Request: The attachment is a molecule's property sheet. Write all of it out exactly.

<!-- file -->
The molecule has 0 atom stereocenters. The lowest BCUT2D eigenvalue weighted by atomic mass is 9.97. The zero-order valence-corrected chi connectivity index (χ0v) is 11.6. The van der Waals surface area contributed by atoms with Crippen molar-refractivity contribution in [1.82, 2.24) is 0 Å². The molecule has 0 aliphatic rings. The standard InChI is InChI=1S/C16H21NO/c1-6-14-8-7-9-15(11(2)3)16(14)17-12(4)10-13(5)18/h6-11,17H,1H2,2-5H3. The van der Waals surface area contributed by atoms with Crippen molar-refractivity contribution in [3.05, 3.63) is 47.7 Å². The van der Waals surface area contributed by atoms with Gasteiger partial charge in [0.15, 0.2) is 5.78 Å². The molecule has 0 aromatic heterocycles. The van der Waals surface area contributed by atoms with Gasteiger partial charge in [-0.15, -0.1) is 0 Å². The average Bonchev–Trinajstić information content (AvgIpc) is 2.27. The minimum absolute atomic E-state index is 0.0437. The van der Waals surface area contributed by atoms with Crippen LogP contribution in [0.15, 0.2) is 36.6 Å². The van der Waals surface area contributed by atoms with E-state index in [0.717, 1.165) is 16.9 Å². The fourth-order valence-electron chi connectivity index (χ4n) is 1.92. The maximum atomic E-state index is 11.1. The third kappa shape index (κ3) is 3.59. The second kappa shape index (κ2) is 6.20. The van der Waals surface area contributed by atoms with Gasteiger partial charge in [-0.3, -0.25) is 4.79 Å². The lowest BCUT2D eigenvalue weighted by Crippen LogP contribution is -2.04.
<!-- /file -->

The molecule has 0 atom stereocenters. The lowest BCUT2D eigenvalue weighted by atomic mass is 9.97. The zero-order valence-corrected chi connectivity index (χ0v) is 11.6. The van der Waals surface area contributed by atoms with Crippen molar-refractivity contribution in [1.82, 2.24) is 0 Å². The molecule has 0 aliphatic rings. The standard InChI is InChI=1S/C16H21NO/c1-6-14-8-7-9-15(11(2)3)16(14)17-12(4)10-13(5)18/h6-11,17H,1H2,2-5H3. The van der Waals surface area contributed by atoms with Crippen molar-refractivity contribution in [3.05, 3.63) is 47.7 Å². The van der Waals surface area contributed by atoms with Gasteiger partial charge in [0.15, 0.2) is 5.78 Å². The molecule has 0 aromatic heterocycles. The van der Waals surface area contributed by atoms with Gasteiger partial charge in [-0.15, -0.1) is 0 Å². The average Bonchev–Trinajstić information content (AvgIpc) is 2.27. The minimum absolute atomic E-state index is 0.0437. The van der Waals surface area contributed by atoms with Crippen LogP contribution in [0.15, 0.2) is 36.6 Å². The van der Waals surface area contributed by atoms with E-state index in [0.717, 1.165) is 16.9 Å². The fourth-order valence-electron chi connectivity index (χ4n) is 1.92. The maximum atomic E-state index is 11.1. The third kappa shape index (κ3) is 3.59. The second kappa shape index (κ2) is 6.20. The van der Waals surface area contributed by atoms with Gasteiger partial charge in [-0.3, -0.25) is 4.79 Å². The lowest BCUT2D eigenvalue weighted by Crippen LogP contribution is -2.04.